Highlights from the National White Privilege Conference in Madison
April 1, 2014
by Nick Novak
MacIver Institute Director of Communications
[Madison, Wisc...] The city of Madison hosted the 15th annual national White Privilege Conference last week at the Monona Terrace to discuss issues of white supremacy, social justice, education and the Tea Party. The MacIver Institute attended multiple breakout sessions and will be releasing our highlights over the next couple days.
Our first account comes from the breakout session titled Stories from the front lines of education: Confessions of a white, high school English teacher.
The session was facilitated by Kim Radersma, a former high school English teacher in California and Colorado. Radersma is currently working toward her Ph. D. in critical whiteness studies at Brock University in Ontario, Canada.
Radersma argued that teachers must fight against the oppressive structure in education and society. She said anyone who is going into teaching and education must be a political figure.
"Teaching is a political act, and you can't choose to be neutral. You are either a pawn used to perpetuate a system of oppression or you are fighting against it," Radersma said during the session. "And if you think you are neutral, you are a pawn."
She said educators need to challenge the system, otherwise they are giving in to white supremacy. Radersma also argued the first step is realizing that all white people are carrying the signs of oppression.
"Being a white person who does anti-racist work is like being an alcoholic. I will never be recovered by my alcoholism, to use the metaphor," Radersma said. "I have to everyday wake up and acknowledge that I am so deeply imbedded with racist thoughts and notions and actions in my body that I have to choose everyday to do anti-racist work and think in an anti-racist way."
She argued that until white people admit they have a problem, they will not be able to fight against white privilege.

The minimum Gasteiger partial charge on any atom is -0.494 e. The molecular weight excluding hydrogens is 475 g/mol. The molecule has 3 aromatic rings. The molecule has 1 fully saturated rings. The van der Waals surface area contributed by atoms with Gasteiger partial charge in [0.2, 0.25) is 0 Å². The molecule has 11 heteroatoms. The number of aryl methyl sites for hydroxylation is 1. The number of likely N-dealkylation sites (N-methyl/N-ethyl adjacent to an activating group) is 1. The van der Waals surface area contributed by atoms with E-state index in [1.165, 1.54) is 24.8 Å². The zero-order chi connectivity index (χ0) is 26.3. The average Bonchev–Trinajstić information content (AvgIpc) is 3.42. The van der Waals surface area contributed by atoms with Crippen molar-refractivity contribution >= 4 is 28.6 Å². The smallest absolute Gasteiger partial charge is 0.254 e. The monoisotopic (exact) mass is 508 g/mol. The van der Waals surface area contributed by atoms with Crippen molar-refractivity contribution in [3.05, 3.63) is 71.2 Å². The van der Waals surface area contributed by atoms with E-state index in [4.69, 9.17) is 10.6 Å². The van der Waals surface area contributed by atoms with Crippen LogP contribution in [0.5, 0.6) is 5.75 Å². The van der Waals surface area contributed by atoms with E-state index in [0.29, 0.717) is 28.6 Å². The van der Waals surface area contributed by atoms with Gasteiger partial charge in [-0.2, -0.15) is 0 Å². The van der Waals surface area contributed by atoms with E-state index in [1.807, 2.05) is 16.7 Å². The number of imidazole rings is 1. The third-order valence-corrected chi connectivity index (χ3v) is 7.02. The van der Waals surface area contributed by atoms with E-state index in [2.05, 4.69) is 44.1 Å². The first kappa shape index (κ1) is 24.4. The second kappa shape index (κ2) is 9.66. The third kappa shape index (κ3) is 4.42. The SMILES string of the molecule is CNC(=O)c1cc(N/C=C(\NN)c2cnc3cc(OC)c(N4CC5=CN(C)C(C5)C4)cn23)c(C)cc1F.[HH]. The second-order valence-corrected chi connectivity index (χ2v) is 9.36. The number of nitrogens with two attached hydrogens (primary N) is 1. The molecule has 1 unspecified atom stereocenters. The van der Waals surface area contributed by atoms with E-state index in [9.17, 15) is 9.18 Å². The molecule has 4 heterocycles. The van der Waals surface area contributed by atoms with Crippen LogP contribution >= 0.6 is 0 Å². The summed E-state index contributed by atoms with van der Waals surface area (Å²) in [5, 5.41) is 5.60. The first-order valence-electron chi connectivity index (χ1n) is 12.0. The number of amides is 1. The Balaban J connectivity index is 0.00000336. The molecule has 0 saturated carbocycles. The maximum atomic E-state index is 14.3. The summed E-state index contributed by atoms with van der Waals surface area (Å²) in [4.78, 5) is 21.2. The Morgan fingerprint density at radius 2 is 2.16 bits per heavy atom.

"We've been raised to be good. 'I'm a good white person,' and yet to realize I carry within me these dark, horrible thoughts and perceptions is hard to admit. And yet like the alcoholic, what's the first step? Admitting you have a problem," she told the session attendees.
Multiple educators attended the breakout session of about 50 people and seemed very interested in how to bring the ideals of social justice and white privilege into the classroom. One attendee, a teacher and the diversity director at his school, spoke about the activities he is implementing and said it is important for teachers and administrators to discuss social justice with their students. Radersma echoed his sentiment.
"If you don't want to work for equity, get the fuck out of education," Radersma said. "If you are not serious about being an agent of change that helps stifle the oppressive systems, go find another job. Because you are a political figure."
During the session, Radersma also discussed the problem of growing achievement gaps between white students and students of color in schools across America. She told a story about her time as a teacher in Denver, Colorado.
Radersma said she taught a lower-level English class at the high school and her students were exclusively people of color. However, she said the Advanced Placement course in her school was almost all white and Asian students. Her principal observed class one day and commented on the difference in students between the two courses.
That experience, and the fact that her boss did not know how to tackle the problem, led her to leave the classroom and work toward her Ph. D. Radersma told the group she realized the problem was the institutionalized racist structure of education and her white privilege was causing the racial achievement gap.